“Students were coming in the door without ever being exposed to financial concepts, and it was a much bigger conversation than financial aid,” she said.
The repercussions stretch into the retirement years.
In 2000, 12% of Americans over the age of 64 — about 4.1 million workers — were in the labor force, according to data from the U.S. Bureau of Labor Statistics. That number increased to 20%, or roughly 10.6 million people, this year.
“People are very concerned about not having enough money for retirement and many people don’t,” said Helen Colby, assistant professor of marketing at Indiana University, who studies consumer financial decision making.
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Financial Literacy Programs Can Help Break the Cycle
There are hundreds of financial literacy programs run by nonprofit and educational groups throughout the country that are based on the FDIC’s MoneySmart program. The federal agency offers a guided online course that ends with a nifty certification.
In the 15 board game-style modules, the FDIC covers everything from making sure you get the best deal on a credit card to identity theft. And you can even order a physical copy for free.
For those who aren’t into playing games, the Consumer Financial Protection Bureau broadcasts free monthly webinars on personal finance topics. The agency also has a database of answers to questions its experts have been asked over the year, and you can ask your own if you don’t find what you’re looking for.
When crafting a monthly budget, be as specific as possible. You’ll be surprised at how much more you spend than you think. Every cup of coffee counts.
The Penny Hoarder Academy offers simple, easily digestible information on budgeting, credit scores, groceries and even homebuying if you’re that far along on your financial journey.
College students who want to get out ahead of looming debt have some options right on campus.
Dunn, from USF St. Pete’s financial aid office, recently launched AFLOAT, a campus financial advising program that has attracted freshmen interested in budgeting, juniors and seniors interested in learning about student loan payment options and post-graduates hoping to catch up on personal finance topics.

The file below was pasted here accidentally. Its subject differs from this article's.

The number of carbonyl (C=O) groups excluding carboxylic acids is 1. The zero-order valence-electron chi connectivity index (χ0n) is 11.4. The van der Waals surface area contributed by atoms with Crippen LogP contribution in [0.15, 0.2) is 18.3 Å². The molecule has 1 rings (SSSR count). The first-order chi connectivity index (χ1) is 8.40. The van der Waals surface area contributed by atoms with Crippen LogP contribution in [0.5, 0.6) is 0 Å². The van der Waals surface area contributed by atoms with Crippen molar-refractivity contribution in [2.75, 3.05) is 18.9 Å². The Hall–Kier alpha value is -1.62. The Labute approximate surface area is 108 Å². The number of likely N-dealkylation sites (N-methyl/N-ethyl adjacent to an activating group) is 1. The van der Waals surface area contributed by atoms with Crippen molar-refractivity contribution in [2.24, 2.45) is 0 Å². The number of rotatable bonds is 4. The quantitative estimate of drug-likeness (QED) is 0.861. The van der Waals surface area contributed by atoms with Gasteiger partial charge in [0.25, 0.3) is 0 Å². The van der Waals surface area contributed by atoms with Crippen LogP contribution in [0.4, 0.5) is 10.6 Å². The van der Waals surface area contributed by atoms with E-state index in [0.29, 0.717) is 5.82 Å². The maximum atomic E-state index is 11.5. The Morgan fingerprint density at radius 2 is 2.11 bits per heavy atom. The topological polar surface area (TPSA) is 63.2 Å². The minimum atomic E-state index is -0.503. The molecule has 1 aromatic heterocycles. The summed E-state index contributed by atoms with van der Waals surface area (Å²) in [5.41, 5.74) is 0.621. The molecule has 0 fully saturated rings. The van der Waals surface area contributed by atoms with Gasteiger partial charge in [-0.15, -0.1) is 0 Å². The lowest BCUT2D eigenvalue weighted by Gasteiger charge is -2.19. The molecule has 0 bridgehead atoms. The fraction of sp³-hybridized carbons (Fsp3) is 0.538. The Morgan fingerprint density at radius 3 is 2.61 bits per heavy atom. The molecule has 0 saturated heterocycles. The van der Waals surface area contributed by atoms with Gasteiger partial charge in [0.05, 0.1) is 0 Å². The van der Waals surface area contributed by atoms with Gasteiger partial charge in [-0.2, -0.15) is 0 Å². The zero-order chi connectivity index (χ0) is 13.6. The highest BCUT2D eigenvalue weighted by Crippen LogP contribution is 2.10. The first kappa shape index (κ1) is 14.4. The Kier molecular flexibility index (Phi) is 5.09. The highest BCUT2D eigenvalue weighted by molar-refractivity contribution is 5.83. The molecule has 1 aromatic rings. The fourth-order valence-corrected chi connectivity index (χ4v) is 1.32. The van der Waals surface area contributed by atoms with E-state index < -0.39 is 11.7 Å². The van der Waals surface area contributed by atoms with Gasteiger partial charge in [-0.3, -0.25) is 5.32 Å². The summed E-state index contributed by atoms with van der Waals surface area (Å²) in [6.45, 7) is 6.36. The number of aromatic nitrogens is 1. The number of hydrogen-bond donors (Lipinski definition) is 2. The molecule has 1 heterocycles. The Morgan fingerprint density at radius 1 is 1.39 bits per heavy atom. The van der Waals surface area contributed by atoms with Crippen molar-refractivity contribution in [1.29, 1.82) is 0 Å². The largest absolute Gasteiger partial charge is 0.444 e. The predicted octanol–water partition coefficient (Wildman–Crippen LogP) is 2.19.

Dozens of colleges have programs like USF’s AFLOAT and Texas Tech’s Red to Black available free to students. For many students, college is the first time they’re de [...]
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Robin Saks Frankel is a writer at NerdWallet. Email: email@example.com. Twitter: @robinsaks.
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On August 21, by a vote of 3 to 2, the Securities and Exchange Commission issued interpretive guidance on an investment adviser’s fiduciary duties with respect to voting of proxies for client accounts. The guidance makes clear that advisers may agree with their clients that the client, and not the adviser, will vote proxies, but such guidance is generally impractical for advisers to private funds and registered investment companies (because there is no practical way to assign voting power to the funds).
When the adviser retains the obligation to vote proxies, it must do so with care and loyalty to the clients. The SEC stated that this may involve individualized analysis of how to vote in certain cases. It also might be necessary for advisers to adopt different proxy voting procedures for different funds they manage. When an investment adviser has the authority to vote on behalf of its client, the investment adviser is required to have a reasonable understanding of the client’s objectives and must make voting determinations that are in the best interest of the client. Accordingly, the SEC noted, investment advisers must form a reasonable belief that its voting determinations are in the best interest of the client and should conduct an investigation reasonably designed to ensure that the voting determination is not based on inaccurate or incomplete information. The adviser must annually review its proxy voting practices and document this review.